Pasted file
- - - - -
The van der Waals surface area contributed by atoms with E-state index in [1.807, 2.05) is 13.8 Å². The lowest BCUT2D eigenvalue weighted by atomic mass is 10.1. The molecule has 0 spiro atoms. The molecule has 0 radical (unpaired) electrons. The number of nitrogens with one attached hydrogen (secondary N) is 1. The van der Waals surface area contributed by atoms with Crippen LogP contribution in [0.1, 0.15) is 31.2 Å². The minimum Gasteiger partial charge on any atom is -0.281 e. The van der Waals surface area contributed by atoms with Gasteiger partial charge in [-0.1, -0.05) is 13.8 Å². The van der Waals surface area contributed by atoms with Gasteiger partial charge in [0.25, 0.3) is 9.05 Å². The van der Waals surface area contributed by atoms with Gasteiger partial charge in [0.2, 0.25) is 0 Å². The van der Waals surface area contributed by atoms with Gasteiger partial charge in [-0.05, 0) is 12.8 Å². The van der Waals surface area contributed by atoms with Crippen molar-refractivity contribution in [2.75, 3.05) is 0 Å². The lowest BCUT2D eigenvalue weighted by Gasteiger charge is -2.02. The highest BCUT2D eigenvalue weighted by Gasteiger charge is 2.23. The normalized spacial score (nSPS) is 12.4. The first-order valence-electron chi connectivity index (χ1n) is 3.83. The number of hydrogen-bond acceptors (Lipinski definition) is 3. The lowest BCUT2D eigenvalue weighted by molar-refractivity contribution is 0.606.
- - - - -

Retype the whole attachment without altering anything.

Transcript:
The van der Waals surface area contributed by atoms with E-state index in [1.807, 2.05) is 13.8 Å². The lowest BCUT2D eigenvalue weighted by atomic mass is 10.1. The molecule has 0 spiro atoms. The molecule has 0 radical (unpaired) electrons. The number of nitrogens with one attached hydrogen (secondary N) is 1. The van der Waals surface area contributed by atoms with Crippen LogP contribution in [0.1, 0.15) is 31.2 Å². The minimum Gasteiger partial charge on any atom is -0.281 e. The van der Waals surface area contributed by atoms with Gasteiger partial charge in [-0.1, -0.05) is 13.8 Å². The van der Waals surface area contributed by atoms with Gasteiger partial charge in [0.25, 0.3) is 9.05 Å². The van der Waals surface area contributed by atoms with Gasteiger partial charge in [0.2, 0.25) is 0 Å². The van der Waals surface area contributed by atoms with Gasteiger partial charge in [-0.05, 0) is 12.8 Å². The van der Waals surface area contributed by atoms with Crippen molar-refractivity contribution in [2.75, 3.05) is 0 Å². The lowest BCUT2D eigenvalue weighted by Gasteiger charge is -2.02. The highest BCUT2D eigenvalue weighted by Gasteiger charge is 2.23. The normalized spacial score (nSPS) is 12.4. The first-order valence-electron chi connectivity index (χ1n) is 3.83. The number of hydrogen-bond acceptors (Lipinski definition) is 3. The lowest BCUT2D eigenvalue weighted by molar-refractivity contribution is 0.606.